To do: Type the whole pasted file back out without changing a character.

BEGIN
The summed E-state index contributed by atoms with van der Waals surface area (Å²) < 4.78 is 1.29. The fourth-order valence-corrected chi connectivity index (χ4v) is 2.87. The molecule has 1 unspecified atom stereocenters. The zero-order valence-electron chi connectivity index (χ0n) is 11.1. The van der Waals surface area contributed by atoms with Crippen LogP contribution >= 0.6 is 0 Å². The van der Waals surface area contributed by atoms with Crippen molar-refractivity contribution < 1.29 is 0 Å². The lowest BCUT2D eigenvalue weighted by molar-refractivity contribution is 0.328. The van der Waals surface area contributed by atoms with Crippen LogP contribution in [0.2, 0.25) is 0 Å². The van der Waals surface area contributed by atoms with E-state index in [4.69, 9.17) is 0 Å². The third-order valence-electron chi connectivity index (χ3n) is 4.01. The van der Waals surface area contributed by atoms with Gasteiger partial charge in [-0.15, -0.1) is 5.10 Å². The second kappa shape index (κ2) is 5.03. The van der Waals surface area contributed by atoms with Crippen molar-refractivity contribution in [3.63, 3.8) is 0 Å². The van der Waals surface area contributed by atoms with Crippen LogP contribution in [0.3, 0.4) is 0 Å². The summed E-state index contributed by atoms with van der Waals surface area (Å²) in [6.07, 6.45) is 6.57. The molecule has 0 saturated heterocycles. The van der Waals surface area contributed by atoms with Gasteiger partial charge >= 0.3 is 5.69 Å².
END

The summed E-state index contributed by atoms with van der Waals surface area (Å²) < 4.78 is 1.29. The fourth-order valence-corrected chi connectivity index (χ4v) is 2.87. The molecule has 1 unspecified atom stereocenters. The zero-order valence-electron chi connectivity index (χ0n) is 11.1. The van der Waals surface area contributed by atoms with Crippen LogP contribution >= 0.6 is 0 Å². The van der Waals surface area contributed by atoms with Crippen molar-refractivity contribution < 1.29 is 0 Å². The lowest BCUT2D eigenvalue weighted by molar-refractivity contribution is 0.328. The van der Waals surface area contributed by atoms with Crippen LogP contribution in [0.2, 0.25) is 0 Å². The van der Waals surface area contributed by atoms with E-state index in [4.69, 9.17) is 0 Å². The third-order valence-electron chi connectivity index (χ3n) is 4.01. The van der Waals surface area contributed by atoms with Gasteiger partial charge in [-0.15, -0.1) is 5.10 Å². The second kappa shape index (κ2) is 5.03. The van der Waals surface area contributed by atoms with Crippen molar-refractivity contribution in [3.63, 3.8) is 0 Å². The van der Waals surface area contributed by atoms with Crippen LogP contribution in [0.3, 0.4) is 0 Å². The summed E-state index contributed by atoms with van der Waals surface area (Å²) in [6.07, 6.45) is 6.57. The molecule has 0 saturated heterocycles. The van der Waals surface area contributed by atoms with Gasteiger partial charge >= 0.3 is 5.69 Å².